Why “Transparency” can Lead to Cramped Communication

In the latest issue of Communication Currents, Kate Kenski makes an excellent argument for why so much emphasis upon the value of “transparency” can lead to incredibly cramped communicative spaces and political styles–whereby options remain unexplored and posturing takes the place of robust conversation:

“While transparency is considered an ideal when it comes to good governance, the deliberative process between political elites is affected by the lack of private space where options can be discussed without concerns about immediate public sanctions over ‘potential’ ideas, let alone actual voting records. With continuous surveillance over every word uttered, the options and tradeoffs that should be considered when faced with a potential crisis are constrained.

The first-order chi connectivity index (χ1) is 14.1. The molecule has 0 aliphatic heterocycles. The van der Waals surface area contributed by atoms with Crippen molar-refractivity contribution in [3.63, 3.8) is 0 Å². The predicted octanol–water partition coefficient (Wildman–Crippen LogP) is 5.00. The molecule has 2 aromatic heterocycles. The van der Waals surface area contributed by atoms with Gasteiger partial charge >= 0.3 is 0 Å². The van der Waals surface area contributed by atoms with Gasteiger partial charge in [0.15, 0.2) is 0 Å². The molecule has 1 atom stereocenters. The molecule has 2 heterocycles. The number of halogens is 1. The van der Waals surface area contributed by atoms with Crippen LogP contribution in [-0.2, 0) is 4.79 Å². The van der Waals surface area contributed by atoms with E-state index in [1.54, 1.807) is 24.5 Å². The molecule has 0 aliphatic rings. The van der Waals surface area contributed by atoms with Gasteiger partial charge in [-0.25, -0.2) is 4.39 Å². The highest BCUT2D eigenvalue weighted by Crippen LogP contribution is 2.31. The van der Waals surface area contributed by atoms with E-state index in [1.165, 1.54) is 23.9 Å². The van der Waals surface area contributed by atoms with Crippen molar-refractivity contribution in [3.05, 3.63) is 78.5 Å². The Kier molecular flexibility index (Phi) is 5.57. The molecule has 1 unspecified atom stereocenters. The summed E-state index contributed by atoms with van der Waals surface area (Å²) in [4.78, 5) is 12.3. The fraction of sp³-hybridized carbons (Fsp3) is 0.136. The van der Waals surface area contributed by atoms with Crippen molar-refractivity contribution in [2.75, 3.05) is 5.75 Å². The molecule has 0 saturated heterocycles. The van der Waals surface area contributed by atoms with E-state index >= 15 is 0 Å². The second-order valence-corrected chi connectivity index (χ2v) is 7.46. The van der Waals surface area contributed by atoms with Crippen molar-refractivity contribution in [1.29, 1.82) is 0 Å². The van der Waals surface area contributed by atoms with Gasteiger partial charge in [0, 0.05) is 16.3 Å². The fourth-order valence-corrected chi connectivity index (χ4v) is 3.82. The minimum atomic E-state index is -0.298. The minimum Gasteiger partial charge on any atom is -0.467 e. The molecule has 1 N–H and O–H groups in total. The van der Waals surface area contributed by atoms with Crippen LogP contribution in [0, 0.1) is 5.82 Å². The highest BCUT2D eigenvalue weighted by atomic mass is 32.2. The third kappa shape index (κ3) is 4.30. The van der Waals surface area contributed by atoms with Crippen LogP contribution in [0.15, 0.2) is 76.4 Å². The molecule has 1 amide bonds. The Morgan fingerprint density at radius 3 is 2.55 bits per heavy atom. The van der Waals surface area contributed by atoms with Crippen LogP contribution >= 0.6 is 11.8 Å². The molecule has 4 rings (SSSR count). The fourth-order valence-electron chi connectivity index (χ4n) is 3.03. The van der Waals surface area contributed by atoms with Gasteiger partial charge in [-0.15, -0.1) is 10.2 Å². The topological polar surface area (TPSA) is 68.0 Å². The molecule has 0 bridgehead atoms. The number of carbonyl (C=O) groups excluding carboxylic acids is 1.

While C-SPAN has provided a window into the world of Congress, it has also altered how politicians talk to each other as this window provides a grandstanding opportunity that they did not have before. Members of Congress are frequently tempted to address the television audience and not one another. In life, people make mistakes and they often apologize for them. With cameras recording nearly every political interaction, mistakes are not easily forgotten, preventing politicians from moving forward. This constraint of transparency is magnified by the reality that congressional representatives often come from relatively non-competitive voting districts where they are beholden to perspectives from one side of the ideological spectrum, hampering their likelihood of considering options and compromising on their initial positions.

What this means for people hearing these highly charged political interactions is that politics does not appear to be a place of productive decision making. Elite discourse does not mirror the types of conversation that everyday citizens often have to get through their daily lives, where compromise is key in the work place and in the family. It is perhaps not surprising, therefore, that citizens who pay attention to the political process often feel like mere spectators rather than actors and many citizens simply tune out altogether.”